China has endeavored to deal with its pollution problem in the past decade, yet the mass concentrations of fine particles, particularly in Beijing, Tianjin and Hebei are still much higher than the National Ambient Air Quality Standard.
Although extensive studies have been conducted to characterize chemical composition, sources and formation mechanisms of severe haze episodes, vertical distributions of aerosol species and its interaction with boundary meteorology remain poorly understood.
A research team from the Institute of Atmospheric Physics (IAP) of the Chinese Academy of Sciences conducted three-month simultaneous real-time online measurements of aerosol particle composition at ground level and 260 m on the Beijing 325 m meteorological tower using two aerosol mass spectrometers.
Photos taken on the Beijing 325 M Meteorological Tower (Image by LI Hao)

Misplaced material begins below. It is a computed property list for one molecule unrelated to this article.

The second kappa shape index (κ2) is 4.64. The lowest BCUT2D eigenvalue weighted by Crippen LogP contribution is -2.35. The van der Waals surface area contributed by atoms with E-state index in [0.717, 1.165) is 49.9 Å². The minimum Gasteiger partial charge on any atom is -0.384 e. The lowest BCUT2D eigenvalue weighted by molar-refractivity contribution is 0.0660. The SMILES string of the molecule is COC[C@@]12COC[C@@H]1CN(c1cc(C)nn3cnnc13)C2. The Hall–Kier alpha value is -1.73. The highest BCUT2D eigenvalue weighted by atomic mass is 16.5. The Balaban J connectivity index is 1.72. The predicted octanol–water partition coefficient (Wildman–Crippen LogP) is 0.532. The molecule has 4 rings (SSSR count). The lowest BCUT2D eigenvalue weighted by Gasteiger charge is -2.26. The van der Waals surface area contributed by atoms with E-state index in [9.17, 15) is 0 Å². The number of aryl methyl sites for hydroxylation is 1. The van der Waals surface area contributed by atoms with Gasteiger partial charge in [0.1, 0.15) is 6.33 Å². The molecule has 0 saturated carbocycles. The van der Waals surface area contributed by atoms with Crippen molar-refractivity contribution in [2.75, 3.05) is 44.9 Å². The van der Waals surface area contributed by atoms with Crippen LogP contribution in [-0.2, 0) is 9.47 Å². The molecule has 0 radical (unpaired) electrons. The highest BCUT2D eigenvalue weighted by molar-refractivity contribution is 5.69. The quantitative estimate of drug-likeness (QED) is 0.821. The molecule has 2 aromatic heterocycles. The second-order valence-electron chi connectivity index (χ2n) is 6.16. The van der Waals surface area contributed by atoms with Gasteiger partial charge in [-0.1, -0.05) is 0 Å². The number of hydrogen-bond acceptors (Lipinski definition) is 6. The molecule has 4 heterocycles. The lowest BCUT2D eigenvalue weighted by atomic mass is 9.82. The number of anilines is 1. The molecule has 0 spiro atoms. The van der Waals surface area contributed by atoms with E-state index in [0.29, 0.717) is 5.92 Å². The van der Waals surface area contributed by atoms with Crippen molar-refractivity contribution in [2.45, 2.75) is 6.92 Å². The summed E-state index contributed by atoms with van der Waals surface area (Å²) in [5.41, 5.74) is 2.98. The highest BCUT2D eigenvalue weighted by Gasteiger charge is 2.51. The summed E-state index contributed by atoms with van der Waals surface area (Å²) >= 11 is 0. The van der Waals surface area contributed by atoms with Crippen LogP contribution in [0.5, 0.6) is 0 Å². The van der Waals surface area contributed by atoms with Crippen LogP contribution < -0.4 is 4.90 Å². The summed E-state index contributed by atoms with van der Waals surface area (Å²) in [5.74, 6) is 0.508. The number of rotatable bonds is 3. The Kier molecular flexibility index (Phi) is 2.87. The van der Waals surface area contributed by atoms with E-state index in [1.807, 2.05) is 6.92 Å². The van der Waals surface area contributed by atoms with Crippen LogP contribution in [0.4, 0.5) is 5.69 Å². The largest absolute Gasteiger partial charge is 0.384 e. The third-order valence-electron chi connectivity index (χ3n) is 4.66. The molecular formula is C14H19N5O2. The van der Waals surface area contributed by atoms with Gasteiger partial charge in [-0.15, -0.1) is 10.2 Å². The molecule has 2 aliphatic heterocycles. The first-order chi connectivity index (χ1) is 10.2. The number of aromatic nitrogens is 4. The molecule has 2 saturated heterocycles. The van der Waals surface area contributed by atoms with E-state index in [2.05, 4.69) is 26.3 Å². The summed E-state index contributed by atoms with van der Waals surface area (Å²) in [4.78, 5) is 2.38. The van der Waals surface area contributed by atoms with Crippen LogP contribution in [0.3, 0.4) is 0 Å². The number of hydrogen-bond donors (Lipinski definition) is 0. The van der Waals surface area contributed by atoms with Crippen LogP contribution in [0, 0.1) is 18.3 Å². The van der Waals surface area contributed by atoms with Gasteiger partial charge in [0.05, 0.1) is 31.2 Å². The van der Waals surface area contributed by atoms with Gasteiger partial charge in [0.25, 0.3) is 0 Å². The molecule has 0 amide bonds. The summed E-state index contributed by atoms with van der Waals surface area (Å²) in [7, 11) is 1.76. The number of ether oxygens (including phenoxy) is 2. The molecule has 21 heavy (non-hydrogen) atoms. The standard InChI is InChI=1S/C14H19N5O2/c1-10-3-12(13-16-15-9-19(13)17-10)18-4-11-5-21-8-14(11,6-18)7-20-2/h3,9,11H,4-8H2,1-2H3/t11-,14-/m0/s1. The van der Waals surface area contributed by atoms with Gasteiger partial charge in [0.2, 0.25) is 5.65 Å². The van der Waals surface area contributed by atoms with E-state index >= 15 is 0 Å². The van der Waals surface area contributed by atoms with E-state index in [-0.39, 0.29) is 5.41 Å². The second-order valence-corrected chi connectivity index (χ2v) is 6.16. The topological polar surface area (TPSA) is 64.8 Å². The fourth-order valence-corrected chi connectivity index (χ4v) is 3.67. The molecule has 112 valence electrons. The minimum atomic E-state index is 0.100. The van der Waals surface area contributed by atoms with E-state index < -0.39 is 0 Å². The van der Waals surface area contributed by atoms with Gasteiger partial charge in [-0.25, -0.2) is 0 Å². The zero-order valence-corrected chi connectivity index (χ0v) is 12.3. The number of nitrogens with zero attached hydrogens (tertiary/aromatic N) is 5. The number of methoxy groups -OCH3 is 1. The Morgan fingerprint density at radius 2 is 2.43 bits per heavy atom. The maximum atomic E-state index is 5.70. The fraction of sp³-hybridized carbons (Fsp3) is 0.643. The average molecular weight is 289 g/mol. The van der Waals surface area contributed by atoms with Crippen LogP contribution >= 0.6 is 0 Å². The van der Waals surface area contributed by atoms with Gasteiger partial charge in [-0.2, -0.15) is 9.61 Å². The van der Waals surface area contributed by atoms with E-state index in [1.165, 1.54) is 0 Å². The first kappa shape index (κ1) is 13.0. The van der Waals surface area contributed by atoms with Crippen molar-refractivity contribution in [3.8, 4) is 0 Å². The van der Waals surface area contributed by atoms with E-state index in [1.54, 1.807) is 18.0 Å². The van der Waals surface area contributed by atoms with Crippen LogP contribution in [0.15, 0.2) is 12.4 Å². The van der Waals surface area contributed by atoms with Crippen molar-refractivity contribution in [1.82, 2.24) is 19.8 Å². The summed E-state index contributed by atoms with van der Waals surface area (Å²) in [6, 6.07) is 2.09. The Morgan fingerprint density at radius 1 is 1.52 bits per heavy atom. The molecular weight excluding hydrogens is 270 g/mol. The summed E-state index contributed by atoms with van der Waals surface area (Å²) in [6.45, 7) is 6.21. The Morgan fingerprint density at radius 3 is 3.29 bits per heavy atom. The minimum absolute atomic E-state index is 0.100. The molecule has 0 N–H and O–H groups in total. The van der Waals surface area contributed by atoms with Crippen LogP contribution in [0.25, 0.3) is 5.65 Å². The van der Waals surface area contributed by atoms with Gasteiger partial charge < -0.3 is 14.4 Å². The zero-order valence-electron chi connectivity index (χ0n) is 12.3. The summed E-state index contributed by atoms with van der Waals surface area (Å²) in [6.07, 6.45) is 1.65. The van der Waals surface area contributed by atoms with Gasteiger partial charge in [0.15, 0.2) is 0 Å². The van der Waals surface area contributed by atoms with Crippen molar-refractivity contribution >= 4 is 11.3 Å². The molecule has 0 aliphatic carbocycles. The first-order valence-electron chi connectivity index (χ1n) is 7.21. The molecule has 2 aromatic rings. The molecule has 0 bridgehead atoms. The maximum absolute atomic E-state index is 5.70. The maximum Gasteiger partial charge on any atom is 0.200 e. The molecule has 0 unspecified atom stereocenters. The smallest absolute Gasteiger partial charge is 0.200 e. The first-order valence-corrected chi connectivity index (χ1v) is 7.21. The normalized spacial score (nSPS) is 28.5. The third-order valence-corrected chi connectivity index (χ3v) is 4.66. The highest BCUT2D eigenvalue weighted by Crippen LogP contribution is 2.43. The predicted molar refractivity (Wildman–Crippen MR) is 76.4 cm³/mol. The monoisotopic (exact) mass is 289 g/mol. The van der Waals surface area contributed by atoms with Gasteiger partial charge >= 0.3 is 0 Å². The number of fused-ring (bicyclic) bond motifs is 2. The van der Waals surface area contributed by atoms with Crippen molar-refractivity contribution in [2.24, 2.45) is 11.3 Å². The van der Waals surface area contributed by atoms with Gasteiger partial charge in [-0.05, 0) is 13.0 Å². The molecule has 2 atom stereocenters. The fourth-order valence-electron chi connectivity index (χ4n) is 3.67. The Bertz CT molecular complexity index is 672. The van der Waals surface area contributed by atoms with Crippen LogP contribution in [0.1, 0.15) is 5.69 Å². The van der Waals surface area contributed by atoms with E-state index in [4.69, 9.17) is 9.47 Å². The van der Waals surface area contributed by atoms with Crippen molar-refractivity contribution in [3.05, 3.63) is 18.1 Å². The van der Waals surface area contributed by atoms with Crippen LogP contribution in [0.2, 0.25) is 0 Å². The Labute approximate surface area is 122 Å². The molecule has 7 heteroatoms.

"The evolution of vertical differences of aerosol species in megacities is subject to the influences from both physical and chemical processes. Regional transport, mountain-valley winds, inversions of temperature and relative humidity, and mixing layer height are examples of physical processes and gas-particle partitioning and aqueous-phase processing are chemical," said Dr. SUN Yele, corresponding author of the study.
The team found that nitrate showed ubiquitously higher ratio of 260 m to ground than sulfate due to a higher formation potential from gas-particle partitioning and heterogeneous reactions aloft.
SUN further explained, "the vertical ratios of secondary aerosol species were relatively stable during the early formation stage of haze episodes, and decreased simultaneously along with mixing layer height during the later severely polluted periods with PM above 150 microgram per cubic meter."
Their findings were recently published in Journal of Geophysical Research-Atmospheres.
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